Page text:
Wednesday, August 01, 2007

Inconvenient Truths About Iraq

Harry Reid and his party cohorts have invested their political futures in the coming defeat of US coalition forces in Iraq. It is to be the grand defeat of the Bush-Chimp-Cheney overreach, and the ushering in of the Grand Democratic Party Millenial Reign. But something happened on the way to the glorious revolution:
The inconvenient truth here is that, apart from the irreconcilable Left, the American people's support for withdrawal has been based on an assessment that we were losing the war. If that no longer seems true, support for withdrawal will melt away. The Democratic leaders know this; that's why they made a concerted effort last week to get a vote on withdrawal in July. September, which will likely see a favorable report by General Petraeus, will be too late. Claims that the inability of the Iraqis to reach a political settlement is a reason for us to leave will ring a bit hollow in the face of a possible military success. After all, the American people have noticed that our Congress, unthreatened by anything more serious than an upcoming election, couldn't pass an immigration bill, can't eliminate earmarks or adopt ethics rules, and can't agree on energy legislation when gasoline is $3.50 a gallon. Politicians, they know, will be politicians, but that doesn't mean we should hand our enemies a victory instead of a defeat.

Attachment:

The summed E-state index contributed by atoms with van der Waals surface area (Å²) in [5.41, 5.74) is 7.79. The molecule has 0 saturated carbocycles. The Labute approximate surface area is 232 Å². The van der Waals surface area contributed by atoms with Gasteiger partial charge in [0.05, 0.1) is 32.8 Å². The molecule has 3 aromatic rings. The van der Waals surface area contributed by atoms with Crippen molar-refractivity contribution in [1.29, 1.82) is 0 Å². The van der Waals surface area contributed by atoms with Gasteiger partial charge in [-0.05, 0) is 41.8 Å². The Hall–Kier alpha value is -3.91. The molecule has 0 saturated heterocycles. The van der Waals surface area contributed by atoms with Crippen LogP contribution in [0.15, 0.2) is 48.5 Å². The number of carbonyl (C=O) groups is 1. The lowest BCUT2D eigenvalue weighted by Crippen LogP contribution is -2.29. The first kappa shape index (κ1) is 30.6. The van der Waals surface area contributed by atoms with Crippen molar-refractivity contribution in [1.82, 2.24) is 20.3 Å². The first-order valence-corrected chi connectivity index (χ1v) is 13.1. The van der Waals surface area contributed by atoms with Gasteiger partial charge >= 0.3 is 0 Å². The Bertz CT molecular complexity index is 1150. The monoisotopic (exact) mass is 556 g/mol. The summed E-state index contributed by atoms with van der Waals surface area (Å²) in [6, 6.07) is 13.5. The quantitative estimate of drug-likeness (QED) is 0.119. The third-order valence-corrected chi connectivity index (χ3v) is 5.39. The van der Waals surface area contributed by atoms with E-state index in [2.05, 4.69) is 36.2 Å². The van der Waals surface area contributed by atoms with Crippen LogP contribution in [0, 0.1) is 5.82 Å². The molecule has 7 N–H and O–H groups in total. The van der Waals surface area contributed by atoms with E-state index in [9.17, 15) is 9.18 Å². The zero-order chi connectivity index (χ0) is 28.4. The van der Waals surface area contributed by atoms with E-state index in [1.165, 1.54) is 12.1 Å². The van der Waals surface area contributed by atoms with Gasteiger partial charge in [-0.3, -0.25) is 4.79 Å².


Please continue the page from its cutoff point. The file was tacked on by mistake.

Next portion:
As I explained earlier to a less than perspicacious commenter, it is my view that one can neither describe Iraq as a won or lost war--despite what slow-witted Democratic Party officials of divided loyalty may say. Iraq is merely a small slice of the world-wide pie of Sunni and Shia youth-bulge driven "revolutionary jihad." The jihad will last as long as the muslim youth bulge lasts--unless Islam receives a badly needed reformation.

Since that is unlikely, it appears that problems in Iraq, Afghanistan, Pakistan, Lebanon, Gaza, etc. etc. etc. will be with us for many decades. In the meantime, much of the effort required of western nations such as the US will involve "finger in the dike" efforts such as the Iraq and Afghanistan military missions.

If the Iraqis and Afghanis are able to outgrow traditional tribal corruptions and inbred ideology and customs--that is all for the good. If on the other hand, the inertia of customs, traditions, and primitive religions holds sway, it will simply be necessary to outlast the youth bulge--devising energy strategies to defund radical muslim terror organisations along the way.

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